Scoot wants to expand its electric scooter operations globally with a white-label service

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San Francisco-based electric scooter sharing network Scoot tells TechCrunch it plans to share its back-end software with third-party scooter operators in congested cities around the world.

The idea, as Scoot’s founder Michael Keating explained it, is to allow those in other cities who have vehicles to hook into Scoot’s back-end operation system, allowing them to also run a scooter sharing network in their area.

The startup is offering what it calls the Scoot Mobility Operating System (Scoot MOS) as a white-labeled service to help those who want to operate a similar scooter network get up and running in the same way Scoot operates in San Francisco.

So, instead of seeing a bunch of the red Scoot-branded scooters on the road like you would in San Francisco, where Scoot operates, you’ll see some other brand of scooters motoring about these other cities but utilizing the Scoot system to find their scooters and track with built-in GPS software.

The plan not only helps Scoot expand without the extra burden of vehicle costs, maintenance, parking spots and hiring in each city but also gets the local owners to work with their own governments and regulations to set up shop instead of Scoot worrying about it. In other words, these operations would simply be “powered by” Scoot but operate independently.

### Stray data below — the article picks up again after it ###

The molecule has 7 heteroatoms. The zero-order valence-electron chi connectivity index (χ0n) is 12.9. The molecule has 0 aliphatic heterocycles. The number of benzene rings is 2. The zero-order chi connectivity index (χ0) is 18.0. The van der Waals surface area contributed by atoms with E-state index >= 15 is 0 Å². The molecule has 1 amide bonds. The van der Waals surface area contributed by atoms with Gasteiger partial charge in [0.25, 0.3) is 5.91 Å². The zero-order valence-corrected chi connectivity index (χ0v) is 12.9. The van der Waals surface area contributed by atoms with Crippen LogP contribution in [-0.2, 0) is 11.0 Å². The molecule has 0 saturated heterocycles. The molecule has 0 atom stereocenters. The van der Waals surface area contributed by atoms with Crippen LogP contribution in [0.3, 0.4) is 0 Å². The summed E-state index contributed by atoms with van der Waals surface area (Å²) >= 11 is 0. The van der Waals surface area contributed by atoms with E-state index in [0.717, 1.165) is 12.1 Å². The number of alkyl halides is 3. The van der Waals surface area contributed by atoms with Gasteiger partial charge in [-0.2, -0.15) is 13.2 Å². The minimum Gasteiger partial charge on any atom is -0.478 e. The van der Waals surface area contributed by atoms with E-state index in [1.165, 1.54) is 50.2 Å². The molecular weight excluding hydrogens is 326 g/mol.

It’s not a bad play, as Scoot is going after a pretty big market without dealing with the overhead. Compare that move to the many potential pedal-powered competitors like China’s Bluegogo, Hello Bike, Mobike and others that have already realized the need for something between walking and cars in heavily congested cities throughout the globe. Bluegogo recently ran into regulatory issues when it tried to expand in San Francisco, for instance.

But Scoot’s offering isn’t unique. Loop is a very similar Vancouver-based scooter sharing network offering turn-key operations based off of its own back-end software.

It also seems like it could be easy to replicate a similar program anywhere in the world with a little software know-how and a fleet of mopeds. Meanwhile, it doesn’t look like Loop has cornered the worldwide market just yet, so it may be a good time for Scoot to drive on in.